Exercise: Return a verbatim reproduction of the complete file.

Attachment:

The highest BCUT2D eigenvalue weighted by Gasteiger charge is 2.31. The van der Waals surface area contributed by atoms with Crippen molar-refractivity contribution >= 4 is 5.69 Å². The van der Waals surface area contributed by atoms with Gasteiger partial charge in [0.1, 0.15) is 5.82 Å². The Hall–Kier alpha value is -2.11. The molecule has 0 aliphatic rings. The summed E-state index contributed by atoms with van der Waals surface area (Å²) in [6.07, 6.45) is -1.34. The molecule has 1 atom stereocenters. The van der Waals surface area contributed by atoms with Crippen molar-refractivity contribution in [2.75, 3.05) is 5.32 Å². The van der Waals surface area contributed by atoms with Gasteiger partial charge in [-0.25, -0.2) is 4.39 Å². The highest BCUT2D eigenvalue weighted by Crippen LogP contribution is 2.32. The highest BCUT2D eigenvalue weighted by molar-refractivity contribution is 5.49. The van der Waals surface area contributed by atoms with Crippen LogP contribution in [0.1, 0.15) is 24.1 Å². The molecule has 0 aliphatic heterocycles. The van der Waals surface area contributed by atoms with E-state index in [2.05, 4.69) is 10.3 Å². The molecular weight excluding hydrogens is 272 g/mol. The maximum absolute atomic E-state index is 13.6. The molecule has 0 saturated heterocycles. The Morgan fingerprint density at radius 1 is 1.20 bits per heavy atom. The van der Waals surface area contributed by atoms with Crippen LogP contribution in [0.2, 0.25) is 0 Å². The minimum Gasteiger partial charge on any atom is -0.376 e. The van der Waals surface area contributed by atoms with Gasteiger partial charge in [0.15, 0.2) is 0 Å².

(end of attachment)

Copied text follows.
The highest BCUT2D eigenvalue weighted by Gasteiger charge is 2.31. The van der Waals surface area contributed by atoms with Crippen molar-refractivity contribution >= 4 is 5.69 Å². The van der Waals surface area contributed by atoms with Gasteiger partial charge in [0.1, 0.15) is 5.82 Å². The Hall–Kier alpha value is -2.11. The molecule has 0 aliphatic rings. The summed E-state index contributed by atoms with van der Waals surface area (Å²) in [6.07, 6.45) is -1.34. The molecule has 1 atom stereocenters. The van der Waals surface area contributed by atoms with Crippen molar-refractivity contribution in [2.75, 3.05) is 5.32 Å². The van der Waals surface area contributed by atoms with Gasteiger partial charge in [-0.25, -0.2) is 4.39 Å². The highest BCUT2D eigenvalue weighted by Crippen LogP contribution is 2.32. The highest BCUT2D eigenvalue weighted by molar-refractivity contribution is 5.49. The van der Waals surface area contributed by atoms with Crippen LogP contribution in [0.1, 0.15) is 24.1 Å². The molecule has 0 aliphatic heterocycles. The van der Waals surface area contributed by atoms with E-state index in [2.05, 4.69) is 10.3 Å². The molecular weight excluding hydrogens is 272 g/mol. The maximum absolute atomic E-state index is 13.6. The molecule has 0 saturated heterocycles. The Morgan fingerprint density at radius 1 is 1.20 bits per heavy atom. The van der Waals surface area contributed by atoms with Crippen LogP contribution in [0.2, 0.25) is 0 Å². The minimum Gasteiger partial charge on any atom is -0.376 e. The van der Waals surface area contributed by atoms with Gasteiger partial charge in [0.15, 0.2) is 0 Å².